Listen below to a Special Radio Feature produced for Orange Shirt Day.
Wednesday marks Orange Shirt Day, an annual day to recognize and honour the thousands of Indigenous children who were sent away to residential schools across Canada.
The national day of recognition first began in 2013 with the “Orange Shirt” referring to a new shirt worn by Phyllis Webstad, a Northern Secwepemc student that was given the shirt as a gift by her grandmother for her first day of school in Williams Lake, B.C. at the St. Joseph’s Mission Residential School. The Ktunaxa Nation said that when Webstad got to school, her clothes were taken away and never returned, including the orange shirt.
“How my feelings didn’t matter, how no one cared and I felt like I was worth nothing,” said Webstad. “All of us little children were crying and no one cared.”
On Orange Shirt Day on September 30th, the Ktunaxa Nation shared a pledge of respect in both Ktunaxa and English.
Hu ȼaqunani. (I am small yet.)
Hu sakiⱡ ʔupxni qapsin ku kȼxaⱡ ʔitki·kȼiⱡ. (I still don’t know what I am being taught.)
ʔiki·kȼun! (Teach me!)
Paⱡ nawsanmiyitki hu ȼxaⱡ ȼink̓apaⱡtiⱡik. (For today I shall listen.)
Paⱡ nawsanmiyitki hu ȼxaⱡ ʔakunxam̓ni. (For today I shall try.)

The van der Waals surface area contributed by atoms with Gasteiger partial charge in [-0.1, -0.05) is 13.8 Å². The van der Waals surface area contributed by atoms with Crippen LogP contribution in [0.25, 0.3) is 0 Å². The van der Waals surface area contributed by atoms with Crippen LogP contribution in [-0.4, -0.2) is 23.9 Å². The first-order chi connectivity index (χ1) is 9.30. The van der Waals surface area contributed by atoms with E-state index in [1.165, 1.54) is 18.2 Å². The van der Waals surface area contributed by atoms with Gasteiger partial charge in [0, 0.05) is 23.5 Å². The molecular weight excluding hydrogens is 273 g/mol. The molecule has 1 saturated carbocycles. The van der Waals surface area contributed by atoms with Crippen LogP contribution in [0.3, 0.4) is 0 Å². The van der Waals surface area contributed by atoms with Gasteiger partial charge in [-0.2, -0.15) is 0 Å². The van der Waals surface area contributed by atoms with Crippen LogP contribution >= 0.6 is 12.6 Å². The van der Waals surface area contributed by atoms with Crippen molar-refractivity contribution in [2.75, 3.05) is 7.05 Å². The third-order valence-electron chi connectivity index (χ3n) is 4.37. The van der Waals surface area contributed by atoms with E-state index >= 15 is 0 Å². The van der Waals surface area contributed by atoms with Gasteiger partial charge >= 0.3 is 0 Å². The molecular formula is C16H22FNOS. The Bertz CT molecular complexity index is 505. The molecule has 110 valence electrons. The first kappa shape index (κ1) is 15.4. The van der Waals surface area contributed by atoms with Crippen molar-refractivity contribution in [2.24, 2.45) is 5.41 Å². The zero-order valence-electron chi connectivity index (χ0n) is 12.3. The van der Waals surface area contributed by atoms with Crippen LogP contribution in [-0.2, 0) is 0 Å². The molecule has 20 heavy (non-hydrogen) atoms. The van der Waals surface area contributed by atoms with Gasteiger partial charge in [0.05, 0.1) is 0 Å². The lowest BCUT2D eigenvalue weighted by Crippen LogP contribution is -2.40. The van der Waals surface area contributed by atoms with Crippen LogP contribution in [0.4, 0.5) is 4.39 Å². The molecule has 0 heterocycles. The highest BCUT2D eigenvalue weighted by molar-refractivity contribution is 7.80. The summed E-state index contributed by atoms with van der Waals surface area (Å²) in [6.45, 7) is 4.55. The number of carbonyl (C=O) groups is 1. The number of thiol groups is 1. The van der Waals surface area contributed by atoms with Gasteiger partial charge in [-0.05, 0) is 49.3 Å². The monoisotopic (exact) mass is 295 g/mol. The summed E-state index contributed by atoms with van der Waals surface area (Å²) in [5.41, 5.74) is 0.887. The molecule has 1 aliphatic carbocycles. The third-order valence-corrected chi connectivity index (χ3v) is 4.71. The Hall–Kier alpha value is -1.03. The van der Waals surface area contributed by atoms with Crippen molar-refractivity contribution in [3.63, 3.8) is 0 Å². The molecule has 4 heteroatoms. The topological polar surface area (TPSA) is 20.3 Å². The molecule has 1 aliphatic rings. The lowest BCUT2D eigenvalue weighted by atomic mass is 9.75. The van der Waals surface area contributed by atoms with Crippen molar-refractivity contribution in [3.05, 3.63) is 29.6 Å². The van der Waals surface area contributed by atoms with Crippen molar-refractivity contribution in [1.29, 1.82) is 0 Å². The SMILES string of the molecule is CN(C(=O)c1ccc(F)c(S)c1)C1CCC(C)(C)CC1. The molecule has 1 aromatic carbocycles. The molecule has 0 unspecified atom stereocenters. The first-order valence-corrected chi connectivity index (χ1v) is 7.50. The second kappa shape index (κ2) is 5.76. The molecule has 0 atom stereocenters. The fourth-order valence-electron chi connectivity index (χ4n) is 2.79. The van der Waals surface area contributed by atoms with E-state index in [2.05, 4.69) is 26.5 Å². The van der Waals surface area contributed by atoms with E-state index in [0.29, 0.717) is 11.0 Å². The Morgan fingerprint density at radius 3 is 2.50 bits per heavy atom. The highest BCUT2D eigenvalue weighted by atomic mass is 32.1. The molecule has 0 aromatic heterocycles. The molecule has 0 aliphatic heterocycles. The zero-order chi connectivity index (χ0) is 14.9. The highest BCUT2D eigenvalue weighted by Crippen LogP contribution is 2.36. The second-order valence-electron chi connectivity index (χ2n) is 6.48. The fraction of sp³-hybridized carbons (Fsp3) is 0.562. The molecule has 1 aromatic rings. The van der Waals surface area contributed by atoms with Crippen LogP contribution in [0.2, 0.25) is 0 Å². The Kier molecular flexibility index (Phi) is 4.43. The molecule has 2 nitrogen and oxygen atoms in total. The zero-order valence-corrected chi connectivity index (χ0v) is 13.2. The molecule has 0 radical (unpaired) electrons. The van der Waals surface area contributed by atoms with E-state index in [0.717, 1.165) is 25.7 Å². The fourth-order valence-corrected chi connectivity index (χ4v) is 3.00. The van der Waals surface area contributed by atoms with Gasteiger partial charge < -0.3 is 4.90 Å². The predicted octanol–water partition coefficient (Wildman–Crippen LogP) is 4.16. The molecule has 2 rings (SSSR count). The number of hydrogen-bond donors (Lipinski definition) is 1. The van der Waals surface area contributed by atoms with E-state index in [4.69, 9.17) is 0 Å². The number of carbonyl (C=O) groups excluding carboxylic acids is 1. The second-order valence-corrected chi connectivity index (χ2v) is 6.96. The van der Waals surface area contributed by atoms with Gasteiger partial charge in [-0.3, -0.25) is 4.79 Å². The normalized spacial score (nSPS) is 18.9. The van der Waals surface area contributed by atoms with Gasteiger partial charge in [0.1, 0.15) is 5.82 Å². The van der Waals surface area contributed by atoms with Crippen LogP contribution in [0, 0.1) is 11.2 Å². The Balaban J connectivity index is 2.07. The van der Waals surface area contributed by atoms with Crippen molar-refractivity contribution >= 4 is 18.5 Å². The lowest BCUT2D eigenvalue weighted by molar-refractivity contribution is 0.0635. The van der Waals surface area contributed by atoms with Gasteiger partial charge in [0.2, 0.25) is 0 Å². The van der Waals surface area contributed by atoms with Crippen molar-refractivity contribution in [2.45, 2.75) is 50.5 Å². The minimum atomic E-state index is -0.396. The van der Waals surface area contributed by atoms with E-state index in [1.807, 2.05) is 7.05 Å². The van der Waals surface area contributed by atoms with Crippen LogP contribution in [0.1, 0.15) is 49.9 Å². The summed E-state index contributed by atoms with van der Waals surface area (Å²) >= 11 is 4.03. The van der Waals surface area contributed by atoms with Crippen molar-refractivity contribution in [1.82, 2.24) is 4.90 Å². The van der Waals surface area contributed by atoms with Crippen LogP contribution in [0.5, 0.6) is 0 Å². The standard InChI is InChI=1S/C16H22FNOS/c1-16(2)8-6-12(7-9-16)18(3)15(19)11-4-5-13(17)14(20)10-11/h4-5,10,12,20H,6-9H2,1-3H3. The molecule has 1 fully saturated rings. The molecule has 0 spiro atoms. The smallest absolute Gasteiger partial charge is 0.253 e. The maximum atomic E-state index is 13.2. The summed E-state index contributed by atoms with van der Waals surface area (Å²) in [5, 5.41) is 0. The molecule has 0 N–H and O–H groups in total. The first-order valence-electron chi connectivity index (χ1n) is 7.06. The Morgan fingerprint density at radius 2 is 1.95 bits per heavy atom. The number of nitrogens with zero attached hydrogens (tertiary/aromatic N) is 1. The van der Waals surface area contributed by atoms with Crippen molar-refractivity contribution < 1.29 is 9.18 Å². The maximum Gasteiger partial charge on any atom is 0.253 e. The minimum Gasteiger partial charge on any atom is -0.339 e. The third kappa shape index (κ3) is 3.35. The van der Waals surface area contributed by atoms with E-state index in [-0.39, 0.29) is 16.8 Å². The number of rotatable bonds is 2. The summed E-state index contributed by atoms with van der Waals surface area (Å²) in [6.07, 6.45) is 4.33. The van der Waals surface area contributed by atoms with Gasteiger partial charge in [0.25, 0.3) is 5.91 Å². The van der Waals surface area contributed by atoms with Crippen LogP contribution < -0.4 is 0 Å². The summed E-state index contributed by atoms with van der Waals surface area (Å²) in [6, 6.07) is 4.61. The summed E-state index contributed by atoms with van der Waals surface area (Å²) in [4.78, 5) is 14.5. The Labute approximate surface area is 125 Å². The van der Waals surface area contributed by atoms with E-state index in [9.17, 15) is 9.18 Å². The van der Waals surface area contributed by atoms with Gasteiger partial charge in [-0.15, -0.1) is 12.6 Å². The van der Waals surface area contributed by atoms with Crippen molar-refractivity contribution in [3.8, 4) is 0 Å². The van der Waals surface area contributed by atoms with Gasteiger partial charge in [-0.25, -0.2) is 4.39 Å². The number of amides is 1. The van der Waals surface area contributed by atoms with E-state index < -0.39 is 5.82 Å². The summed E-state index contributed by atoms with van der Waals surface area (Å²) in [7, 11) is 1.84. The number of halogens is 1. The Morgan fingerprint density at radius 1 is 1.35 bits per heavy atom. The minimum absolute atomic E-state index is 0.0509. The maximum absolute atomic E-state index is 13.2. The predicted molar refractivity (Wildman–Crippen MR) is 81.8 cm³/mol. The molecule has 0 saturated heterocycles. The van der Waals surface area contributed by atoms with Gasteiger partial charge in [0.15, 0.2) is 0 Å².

Paⱡ nawsanmiytiki hu ȼxaⱡ wiⱡqaȼiʔti. (For today I shall honour…)
Ku ʔaqⱡsmaknik̓maⱡ, kit̓ki·kȼaⱡka ȼ kamin. (…my classmates, teachers and myself.)
As well a special QR code has been created by the Ktunaxa Nation Council Education and Employment Centre in collaboration with School District 5 so the public can listen to the pledge in the Ktunaxa language. The Ktunaxa Nation said the interpretation of the pledge into English was done with the help of Ktunaxa elders.
“This resource was created to encourage our friends to speak the Ktunaxa language – and Orange Shirt Day on September 30th is a great opportunity to try,” said Bonnie Harvey, Education Ambassador with the Ktunaxa Nation Council.
On Wednesday, the National Centre for Truth and Reconciliation is hosting an online event open to all Canadian schools, entitled Every Child Matters: Reconciliation Through Education. The Ktunaxa Nation said those wanting to learn more about residential schools and how they fit into efforts of reconciliation can access other online resources as well such as the Assembly of First Nations’ learning toolkit called Plain Talk 6: Residential Schools.
“We’re super excited to share this invaluable resource with residents of ʔamakʔis Ktunaxa today – and we wish that all students have a safe and productive school year,” added Harvey. “We’ve got to take care of each other every day at school and at home, and respect is the starting place that leads to understanding and friendship.”
Listen to a Special Radio Feature produced by Bradley Jones for Orange Shirt Day: